Wednesday, March 1, 2017
By: Fr. George Williams, S.J., Catholic Chaplain of San Quentin State Prison in California
Remember you are dust and unto dust you shall return. Once a year we are reminded of the stark truth that our lives will come to an end. The men I work with are reminded of this every day of the year. They have been condemned to die by the courts of California – all 750 of them on California’s Death Row at San Quentin.
They must live in dark cramped cells, miserably hot in the summer, miserably cold in the winter aware that they have been deemed by society to be unworthy to live. Most are haunted by guilt and shame for the crimes they committed. You would think this must be a depressing place to live and work, and sometimes it is, but more often it is a doorway to extraordinary grace.
I was speaking to a man last week after Mass. Mass in death row occurs in a large cage where I am separated from the men by a heavy chain-link fence. I cannot recall what led up to it but he said to me “Every day I wake up filled with gratitude.”
He went on to say that he felt overwhelming gratitude to God because he was no longer the terrible person he was when he committed the murders that landed him on death row. He felt gratitude because he knows now he is loved and forgiven by God.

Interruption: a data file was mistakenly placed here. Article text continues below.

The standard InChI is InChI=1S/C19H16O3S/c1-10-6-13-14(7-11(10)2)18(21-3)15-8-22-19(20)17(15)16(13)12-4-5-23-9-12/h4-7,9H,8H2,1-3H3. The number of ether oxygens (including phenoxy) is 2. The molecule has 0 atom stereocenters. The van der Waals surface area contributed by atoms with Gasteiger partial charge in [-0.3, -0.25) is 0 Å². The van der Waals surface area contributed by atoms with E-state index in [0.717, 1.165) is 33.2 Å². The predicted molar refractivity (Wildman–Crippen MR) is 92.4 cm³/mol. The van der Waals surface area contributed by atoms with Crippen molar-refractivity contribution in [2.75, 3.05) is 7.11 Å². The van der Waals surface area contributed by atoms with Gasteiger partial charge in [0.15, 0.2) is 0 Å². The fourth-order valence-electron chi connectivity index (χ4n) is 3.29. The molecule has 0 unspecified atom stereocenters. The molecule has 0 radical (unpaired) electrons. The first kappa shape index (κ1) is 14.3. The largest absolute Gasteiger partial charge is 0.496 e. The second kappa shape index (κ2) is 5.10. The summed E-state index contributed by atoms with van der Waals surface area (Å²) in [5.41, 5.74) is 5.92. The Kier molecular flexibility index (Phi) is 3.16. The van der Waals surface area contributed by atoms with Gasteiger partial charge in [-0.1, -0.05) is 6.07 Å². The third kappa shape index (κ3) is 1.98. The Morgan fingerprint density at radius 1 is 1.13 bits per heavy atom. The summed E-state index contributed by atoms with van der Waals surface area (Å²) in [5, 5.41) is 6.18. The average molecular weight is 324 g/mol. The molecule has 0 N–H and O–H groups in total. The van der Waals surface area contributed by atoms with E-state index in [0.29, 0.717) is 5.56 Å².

This is a man who has exhausted all his appeals and is in the front of the line of all those awaiting execution in CA. We may or may not resume executions – the voters voted to keep the death penalty this last election. It’s a distinct possibility we will execute more prisoners in the future. In any event the best this man can hope for is life in prison without any possibility of ever getting out. He will never be physically free again in this life. But he may be one of the freest people I have met in my years of prison ministry.
As we enter into the season of Lent, perhaps we can pause and reflect on all that we have in our lives to be grateful for. Certainly if this condemned prisoner can be grateful amid his bleak surroundings, we too can be grateful. It might even be a good practice this year to devote our Lent to gratitude. It’s not about giving up stuff.
If we are truly honest with God and ourselves we will naturally seek healing and forgiveness, just as this prisoner did.